Maharashtra CM for 3 Days, Devendra Fadnavis Resigns Ahead of Floor Test After Ajit Left Pawar-less
New Delhi: The BJP’s attempt to cobble up the numbers in Maharashtra with the support of Sharad Pawar’s nephew Ajit Pawar came undone on Tuesday, three days after it installed Devendra Fadnavis as the chief minister after a series of secret maneuvers that snatched the reign of power from the Shiv Sena-NCP-Congress combine.
Forced to face a trust vote on the floor of the Maharashtra assembly on Wednesday to prove it had the majority, the BJP found itself wanting for numbers and decided to pull the plug on its bid for power. Fadnavis, at a press briefing, announced he would tender his resignation to the Governor since the BJP was not in a position to form the government.
He said that after the Supreme Court gave the trust vote date, NCP’s Ajit Pawar met him and informed him that he can’t continue in the alliance. “Since he resigned, we don't have the majority,” Fadnavis said.
An hour before the briefing, Ajit Pawar, who was sworn in as the deputy chief minister Saturday, had resigned as his efforts to engineer a split in the NCP fell flat.
The BJP had repeatedly asserted till as late as Tuesday afternoon that it would prove its majority, but the party’s claim of having 170 MLAs rested solely on Ajit Pawar and his ability to get enough NCP MLAs to defect and support Fadnavis’s claim.
That prospect, however, failed to materialise as the canny elder Pawar not only prevented the BJP from luring any more NCP lawmakers, but also got back almost all of the MLAs that had initially sided with nephew Ajit.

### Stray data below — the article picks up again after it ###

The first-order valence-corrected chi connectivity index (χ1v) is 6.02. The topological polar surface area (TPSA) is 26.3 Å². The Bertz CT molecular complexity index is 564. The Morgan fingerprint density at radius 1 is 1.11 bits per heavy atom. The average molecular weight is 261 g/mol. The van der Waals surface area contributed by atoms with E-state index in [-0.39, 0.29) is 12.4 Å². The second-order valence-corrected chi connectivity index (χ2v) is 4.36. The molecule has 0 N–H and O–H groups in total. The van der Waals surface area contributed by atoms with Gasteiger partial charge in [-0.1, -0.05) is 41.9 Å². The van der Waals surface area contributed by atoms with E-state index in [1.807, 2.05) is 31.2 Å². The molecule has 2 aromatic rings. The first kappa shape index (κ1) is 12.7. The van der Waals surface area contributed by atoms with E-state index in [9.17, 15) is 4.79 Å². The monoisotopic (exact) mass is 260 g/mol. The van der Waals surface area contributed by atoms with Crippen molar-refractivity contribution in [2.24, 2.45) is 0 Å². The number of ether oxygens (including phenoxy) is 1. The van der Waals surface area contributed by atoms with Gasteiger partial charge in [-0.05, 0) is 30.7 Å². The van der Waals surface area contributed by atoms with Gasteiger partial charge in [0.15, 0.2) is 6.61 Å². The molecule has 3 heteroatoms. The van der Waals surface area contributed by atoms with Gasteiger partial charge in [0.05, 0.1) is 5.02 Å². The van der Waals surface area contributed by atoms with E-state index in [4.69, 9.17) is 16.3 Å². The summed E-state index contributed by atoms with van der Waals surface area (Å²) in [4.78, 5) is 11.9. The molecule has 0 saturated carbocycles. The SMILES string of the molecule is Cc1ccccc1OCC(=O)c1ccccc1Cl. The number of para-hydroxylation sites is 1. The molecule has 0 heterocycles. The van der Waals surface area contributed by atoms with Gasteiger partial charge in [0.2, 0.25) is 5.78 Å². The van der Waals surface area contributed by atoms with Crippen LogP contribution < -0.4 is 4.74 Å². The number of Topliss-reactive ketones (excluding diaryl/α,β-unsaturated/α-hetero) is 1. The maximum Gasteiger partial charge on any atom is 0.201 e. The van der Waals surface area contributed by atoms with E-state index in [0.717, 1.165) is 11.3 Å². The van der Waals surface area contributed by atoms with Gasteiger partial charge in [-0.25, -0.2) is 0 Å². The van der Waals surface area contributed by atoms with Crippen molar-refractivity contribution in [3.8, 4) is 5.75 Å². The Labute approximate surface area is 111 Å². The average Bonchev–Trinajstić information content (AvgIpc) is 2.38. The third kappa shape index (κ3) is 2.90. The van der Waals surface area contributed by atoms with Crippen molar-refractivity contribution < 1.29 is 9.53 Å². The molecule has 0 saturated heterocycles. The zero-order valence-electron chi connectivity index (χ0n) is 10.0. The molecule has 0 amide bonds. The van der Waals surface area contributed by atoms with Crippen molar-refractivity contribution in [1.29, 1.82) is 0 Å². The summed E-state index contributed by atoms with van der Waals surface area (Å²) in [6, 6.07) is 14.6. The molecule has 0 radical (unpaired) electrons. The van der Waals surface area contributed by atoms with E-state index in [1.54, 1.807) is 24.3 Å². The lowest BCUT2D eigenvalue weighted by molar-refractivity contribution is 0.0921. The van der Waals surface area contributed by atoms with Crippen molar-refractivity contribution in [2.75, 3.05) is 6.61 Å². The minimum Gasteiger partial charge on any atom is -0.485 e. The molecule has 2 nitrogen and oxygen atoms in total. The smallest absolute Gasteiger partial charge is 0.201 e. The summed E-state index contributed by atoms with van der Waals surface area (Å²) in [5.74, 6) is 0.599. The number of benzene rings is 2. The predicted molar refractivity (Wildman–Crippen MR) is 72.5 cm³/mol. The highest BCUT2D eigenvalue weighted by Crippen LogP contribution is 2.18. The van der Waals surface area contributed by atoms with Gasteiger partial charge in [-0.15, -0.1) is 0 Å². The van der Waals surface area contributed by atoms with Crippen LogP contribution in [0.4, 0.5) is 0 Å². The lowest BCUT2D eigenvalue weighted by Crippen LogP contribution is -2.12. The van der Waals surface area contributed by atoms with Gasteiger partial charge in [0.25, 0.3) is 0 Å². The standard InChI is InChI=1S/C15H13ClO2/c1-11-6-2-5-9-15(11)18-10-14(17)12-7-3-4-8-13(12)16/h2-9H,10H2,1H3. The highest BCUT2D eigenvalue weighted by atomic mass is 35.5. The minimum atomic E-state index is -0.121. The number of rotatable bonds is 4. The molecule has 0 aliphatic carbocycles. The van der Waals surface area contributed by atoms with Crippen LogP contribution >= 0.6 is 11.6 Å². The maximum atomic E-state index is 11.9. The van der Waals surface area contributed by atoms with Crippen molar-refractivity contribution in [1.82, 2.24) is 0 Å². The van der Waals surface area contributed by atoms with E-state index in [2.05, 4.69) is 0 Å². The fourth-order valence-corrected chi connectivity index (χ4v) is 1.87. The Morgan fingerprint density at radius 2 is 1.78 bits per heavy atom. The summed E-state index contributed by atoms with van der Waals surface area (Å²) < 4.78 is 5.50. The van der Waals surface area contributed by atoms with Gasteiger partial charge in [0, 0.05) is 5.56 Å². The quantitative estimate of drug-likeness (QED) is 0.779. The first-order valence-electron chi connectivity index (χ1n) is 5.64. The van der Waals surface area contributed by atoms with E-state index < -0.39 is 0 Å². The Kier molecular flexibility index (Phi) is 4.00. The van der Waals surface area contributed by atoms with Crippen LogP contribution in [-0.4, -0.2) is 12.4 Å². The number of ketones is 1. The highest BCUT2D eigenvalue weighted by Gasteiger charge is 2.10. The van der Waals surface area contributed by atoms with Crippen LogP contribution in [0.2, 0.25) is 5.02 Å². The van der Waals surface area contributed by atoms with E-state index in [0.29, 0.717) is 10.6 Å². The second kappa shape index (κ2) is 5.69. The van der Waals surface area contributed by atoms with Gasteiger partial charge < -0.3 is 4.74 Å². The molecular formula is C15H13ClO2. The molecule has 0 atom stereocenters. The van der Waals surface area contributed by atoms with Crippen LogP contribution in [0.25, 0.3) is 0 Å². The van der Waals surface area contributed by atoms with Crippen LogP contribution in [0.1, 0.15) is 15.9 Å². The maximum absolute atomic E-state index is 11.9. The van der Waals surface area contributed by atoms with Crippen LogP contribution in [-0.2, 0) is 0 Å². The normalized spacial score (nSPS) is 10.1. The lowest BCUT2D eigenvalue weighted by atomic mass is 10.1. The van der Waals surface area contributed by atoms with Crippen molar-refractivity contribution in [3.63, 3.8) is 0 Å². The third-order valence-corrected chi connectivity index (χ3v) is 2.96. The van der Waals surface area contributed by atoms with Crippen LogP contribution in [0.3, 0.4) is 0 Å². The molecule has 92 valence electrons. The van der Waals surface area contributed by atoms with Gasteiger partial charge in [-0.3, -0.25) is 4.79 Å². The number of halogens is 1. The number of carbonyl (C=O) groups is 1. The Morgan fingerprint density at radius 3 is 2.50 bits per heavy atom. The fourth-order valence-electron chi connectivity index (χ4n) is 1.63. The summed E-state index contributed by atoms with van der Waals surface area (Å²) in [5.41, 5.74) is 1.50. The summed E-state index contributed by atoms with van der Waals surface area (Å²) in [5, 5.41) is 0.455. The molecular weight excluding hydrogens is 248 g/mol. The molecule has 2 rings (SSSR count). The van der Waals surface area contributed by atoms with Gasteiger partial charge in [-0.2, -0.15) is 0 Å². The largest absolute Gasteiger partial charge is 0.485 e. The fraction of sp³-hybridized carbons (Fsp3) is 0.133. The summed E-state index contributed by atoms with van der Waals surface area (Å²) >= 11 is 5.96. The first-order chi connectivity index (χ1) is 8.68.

In a show of strength held at a five-star hotel in Mumbai on Monday evening, the Shiv Sena-NCP-Congress alliance had paraded 162 MLAs. Of them 52 were from the NCP. Sharad Pawar was also confident of the 53rd lawmaker returning to the party fold, which would have left Ajit Pawar as the sole defector.
Without the NCP’s 54 MLAs that the party had claimed the support of in its letter to Governor Bhagat Singh Koshiyari on November 22, the BJP was left with 116 lawmakers – 105 of its own and 11 from smaller parties and independents – far short of the halfway mark of 144.
Not wanting a repeat of the Karnataka episode, where chief minister BS Yediyurappa had last year resigned just before facing a Supreme Court-mandated floor test, Fadnavis announced his resignation at a press briefing a day before.
Taking a jibe at the Sena, Fadnavis said he was afraid this government will get buried under its own burden. “Only to remove BJP, they have all come together. Congratulations for that helplessness,” he said, adding that the BJP will work as an effective opposition.
This now leaves the door open for the Sena, NCP and Congress to together stake the claim to power and form the government, 33 days after the state threw up a fractured mandate, setting in motion protracted negotiations and machinations for the seat of power.